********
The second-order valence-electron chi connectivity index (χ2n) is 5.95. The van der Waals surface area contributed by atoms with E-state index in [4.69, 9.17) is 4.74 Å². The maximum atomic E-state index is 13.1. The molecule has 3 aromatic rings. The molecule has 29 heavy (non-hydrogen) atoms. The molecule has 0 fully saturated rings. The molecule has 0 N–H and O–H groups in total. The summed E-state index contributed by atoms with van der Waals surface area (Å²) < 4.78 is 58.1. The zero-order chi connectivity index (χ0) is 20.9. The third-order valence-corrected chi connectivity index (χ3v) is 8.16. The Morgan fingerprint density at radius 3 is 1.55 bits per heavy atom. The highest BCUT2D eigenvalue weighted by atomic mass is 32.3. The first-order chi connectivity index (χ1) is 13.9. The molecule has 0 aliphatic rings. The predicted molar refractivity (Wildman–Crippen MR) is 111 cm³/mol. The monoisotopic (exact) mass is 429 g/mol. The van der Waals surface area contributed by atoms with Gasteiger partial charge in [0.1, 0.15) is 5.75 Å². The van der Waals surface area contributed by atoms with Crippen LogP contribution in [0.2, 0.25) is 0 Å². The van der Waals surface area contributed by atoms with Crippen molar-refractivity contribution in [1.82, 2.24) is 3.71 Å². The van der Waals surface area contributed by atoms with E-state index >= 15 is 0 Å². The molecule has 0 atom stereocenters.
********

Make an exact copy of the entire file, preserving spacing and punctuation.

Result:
The second-order valence-electron chi connectivity index (χ2n) is 5.95. The van der Waals surface area contributed by atoms with E-state index in [4.69, 9.17) is 4.74 Å². The maximum atomic E-state index is 13.1. The molecule has 3 aromatic rings. The molecule has 29 heavy (non-hydrogen) atoms. The molecule has 0 fully saturated rings. The molecule has 0 N–H and O–H groups in total. The summed E-state index contributed by atoms with van der Waals surface area (Å²) < 4.78 is 58.1. The zero-order chi connectivity index (χ0) is 20.9. The third-order valence-corrected chi connectivity index (χ3v) is 8.16. The Morgan fingerprint density at radius 3 is 1.55 bits per heavy atom. The highest BCUT2D eigenvalue weighted by atomic mass is 32.3. The first-order chi connectivity index (χ1) is 13.9. The molecule has 0 aliphatic rings. The predicted molar refractivity (Wildman–Crippen MR) is 111 cm³/mol. The monoisotopic (exact) mass is 429 g/mol. The van der Waals surface area contributed by atoms with Gasteiger partial charge in [0.1, 0.15) is 5.75 Å². The van der Waals surface area contributed by atoms with Crippen LogP contribution in [0.2, 0.25) is 0 Å². The van der Waals surface area contributed by atoms with Crippen molar-refractivity contribution in [1.82, 2.24) is 3.71 Å². The van der Waals surface area contributed by atoms with E-state index >= 15 is 0 Å². The molecule has 0 atom stereocenters.